He is down, and for ever! The good fight is ended,
In deep-dinted harness our Champion has died,
But tears should be few in a sunset so splendid,
And grief hush her wail at the bidding of pride.
He falls, but unvanquished. He falls in his glory,
A noble old king on the last ofhis field;
And with death-song we come, like the Northman of story,
And haughtily bear him away on our shields.
Nor yet are we mourners. Let proud words be spoke
By those who stand, pale, on the marge of his grave,
As we lay in the rest never more to be broken
The noble, the gentle, the wise and the brave.
His courage undaunted, his purpose unaltered,
His long patient labour, his exquisite skill,
The tones of command from a tongue that ne’er faltered
When bidding the nations to list to her will:
Let these be remembered; but higher and better
The tribute that tells how he dealt with his trust,
Is curbing the tyrant, in breaking the fetter,
Lay the pleasure of him we commit to the dust.
But his heart was his England, his idol her honour,
Her friend was his friend, and his foe was her foe,
Were her mandate despised, or a scrowl cast upon her,
How stern his rebuke, or how vengeful his blow!
Her armies were sad, and her banners were tattered,
And lethargy wrought on her strength like a spell.
He came to the front, the enchantment was scattered –
The rest let a reconciled enemy tell.
As true to our welfare, he did his own mission
When Progress approached him with Wisdom for guide;
He cleared her a path, and with equal derision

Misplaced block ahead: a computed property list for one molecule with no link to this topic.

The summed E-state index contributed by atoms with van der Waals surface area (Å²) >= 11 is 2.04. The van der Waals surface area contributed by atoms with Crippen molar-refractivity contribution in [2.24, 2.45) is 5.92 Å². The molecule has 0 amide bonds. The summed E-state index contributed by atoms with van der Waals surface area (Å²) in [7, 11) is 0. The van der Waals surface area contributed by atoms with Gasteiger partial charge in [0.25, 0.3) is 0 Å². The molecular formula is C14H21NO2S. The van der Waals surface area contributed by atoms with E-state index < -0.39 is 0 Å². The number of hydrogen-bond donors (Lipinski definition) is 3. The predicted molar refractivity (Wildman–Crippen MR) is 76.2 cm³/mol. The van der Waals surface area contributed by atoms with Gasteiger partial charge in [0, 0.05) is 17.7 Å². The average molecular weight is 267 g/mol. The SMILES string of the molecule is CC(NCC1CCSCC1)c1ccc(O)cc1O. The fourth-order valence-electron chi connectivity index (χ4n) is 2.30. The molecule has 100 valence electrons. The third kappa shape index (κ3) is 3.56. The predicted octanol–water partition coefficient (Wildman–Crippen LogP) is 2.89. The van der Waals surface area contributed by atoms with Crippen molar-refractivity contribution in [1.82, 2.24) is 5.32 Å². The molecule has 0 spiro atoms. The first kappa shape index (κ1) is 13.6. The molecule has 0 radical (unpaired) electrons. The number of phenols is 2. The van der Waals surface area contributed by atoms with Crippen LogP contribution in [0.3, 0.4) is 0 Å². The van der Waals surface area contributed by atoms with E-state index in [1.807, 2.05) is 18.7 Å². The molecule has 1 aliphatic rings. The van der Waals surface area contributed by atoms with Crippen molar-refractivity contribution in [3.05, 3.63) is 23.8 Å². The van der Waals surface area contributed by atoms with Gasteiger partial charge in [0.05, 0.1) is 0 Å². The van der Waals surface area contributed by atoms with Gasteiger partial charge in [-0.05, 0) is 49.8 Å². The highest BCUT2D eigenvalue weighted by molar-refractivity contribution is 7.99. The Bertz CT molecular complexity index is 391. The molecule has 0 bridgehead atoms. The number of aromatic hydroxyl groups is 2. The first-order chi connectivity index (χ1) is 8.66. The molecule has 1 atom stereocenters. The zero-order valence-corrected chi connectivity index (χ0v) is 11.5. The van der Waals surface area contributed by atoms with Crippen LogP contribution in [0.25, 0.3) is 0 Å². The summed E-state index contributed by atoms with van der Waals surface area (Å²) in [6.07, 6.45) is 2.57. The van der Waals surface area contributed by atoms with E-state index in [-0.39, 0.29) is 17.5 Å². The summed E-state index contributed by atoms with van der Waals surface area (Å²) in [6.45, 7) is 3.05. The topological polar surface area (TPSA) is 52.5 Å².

Bade quack and fanatic alike stand aside.
The choice of his country, low faction despising,
He marched as a leader all true men could claim:
They came to their fellows, and held it suffering
To give, as a creed, the great Minister’s name.
So, heir to traditions of him, long department,
“Who called the new world up to balance the old.”
We lay there in earth, - gallant natured, true-hearted!
Break, herald, thy wand[?], for his honours are told.
No, let Pride say her story and cease, for Affection
Stands near with a wealth of wild tears in her eyes,
And claims to be heard with more soft recollection
Of one who was ever as kindly as wise.
We trusted his wisdom, but love drew us nearer
Than homage we owed to his statesmanly art,
For never was statesman to Englishmen dearer
Than he who had faith in the great English heart.
The frank merry laugh, and honest eye filling
With mirth, and the jests that so rapidly tell,
Told out the state-secret that made us right willing
To follow his leading – he loved us all well.
Our brave English chief! - lay him down for the sleeping
That nought may disturb till the trumpet of doom:
Honour claims the proud vigil – but Love will come weeping
And hang many garlands on Palmerston’s tomb!
Title:Palmerston (from Punch)
Date:October 26th 1865
This affectionate Punch elegy to the Lord Palmerston (‘Old Pam’), the last British prime minister to die in office, gives an indication of the esteem in which he was held. Although he was not universally popular, he was seen as a steady hand, and he gained general praise for his leadership through the difficult years of the early 1860s when Britain negotiated its neutral stance in relation to the American Civil War. – SR